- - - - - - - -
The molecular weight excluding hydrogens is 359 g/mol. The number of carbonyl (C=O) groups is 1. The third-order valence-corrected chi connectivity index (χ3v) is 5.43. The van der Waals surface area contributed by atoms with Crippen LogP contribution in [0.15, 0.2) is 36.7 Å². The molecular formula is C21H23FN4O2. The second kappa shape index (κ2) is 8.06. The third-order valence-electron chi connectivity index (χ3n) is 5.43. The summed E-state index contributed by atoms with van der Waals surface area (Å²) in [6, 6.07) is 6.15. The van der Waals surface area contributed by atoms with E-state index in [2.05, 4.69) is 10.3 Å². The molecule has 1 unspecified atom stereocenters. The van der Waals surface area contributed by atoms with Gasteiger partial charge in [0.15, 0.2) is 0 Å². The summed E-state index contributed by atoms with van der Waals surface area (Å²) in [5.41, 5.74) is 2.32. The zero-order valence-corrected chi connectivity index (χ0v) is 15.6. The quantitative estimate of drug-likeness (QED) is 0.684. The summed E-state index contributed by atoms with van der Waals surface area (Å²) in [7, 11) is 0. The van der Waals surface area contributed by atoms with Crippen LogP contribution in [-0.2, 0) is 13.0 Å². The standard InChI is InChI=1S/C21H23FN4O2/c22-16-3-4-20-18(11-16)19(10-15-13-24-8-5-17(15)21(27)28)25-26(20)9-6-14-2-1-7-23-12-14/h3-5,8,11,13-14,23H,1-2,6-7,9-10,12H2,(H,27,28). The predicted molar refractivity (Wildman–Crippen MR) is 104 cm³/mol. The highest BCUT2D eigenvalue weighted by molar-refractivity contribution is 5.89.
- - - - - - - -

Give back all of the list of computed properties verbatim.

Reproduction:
The molecular weight excluding hydrogens is 359 g/mol. The number of carbonyl (C=O) groups is 1. The third-order valence-corrected chi connectivity index (χ3v) is 5.43. The van der Waals surface area contributed by atoms with Crippen LogP contribution in [0.15, 0.2) is 36.7 Å². The molecular formula is C21H23FN4O2. The second kappa shape index (κ2) is 8.06. The third-order valence-electron chi connectivity index (χ3n) is 5.43. The summed E-state index contributed by atoms with van der Waals surface area (Å²) in [6, 6.07) is 6.15. The van der Waals surface area contributed by atoms with E-state index in [2.05, 4.69) is 10.3 Å². The molecule has 1 unspecified atom stereocenters. The van der Waals surface area contributed by atoms with Gasteiger partial charge in [0.15, 0.2) is 0 Å². The summed E-state index contributed by atoms with van der Waals surface area (Å²) in [5.41, 5.74) is 2.32. The zero-order valence-corrected chi connectivity index (χ0v) is 15.6. The quantitative estimate of drug-likeness (QED) is 0.684. The summed E-state index contributed by atoms with van der Waals surface area (Å²) in [7, 11) is 0. The van der Waals surface area contributed by atoms with Crippen LogP contribution in [-0.2, 0) is 13.0 Å². The standard InChI is InChI=1S/C21H23FN4O2/c22-16-3-4-20-18(11-16)19(10-15-13-24-8-5-17(15)21(27)28)25-26(20)9-6-14-2-1-7-23-12-14/h3-5,8,11,13-14,23H,1-2,6-7,9-10,12H2,(H,27,28). The predicted molar refractivity (Wildman–Crippen MR) is 104 cm³/mol. The highest BCUT2D eigenvalue weighted by molar-refractivity contribution is 5.89.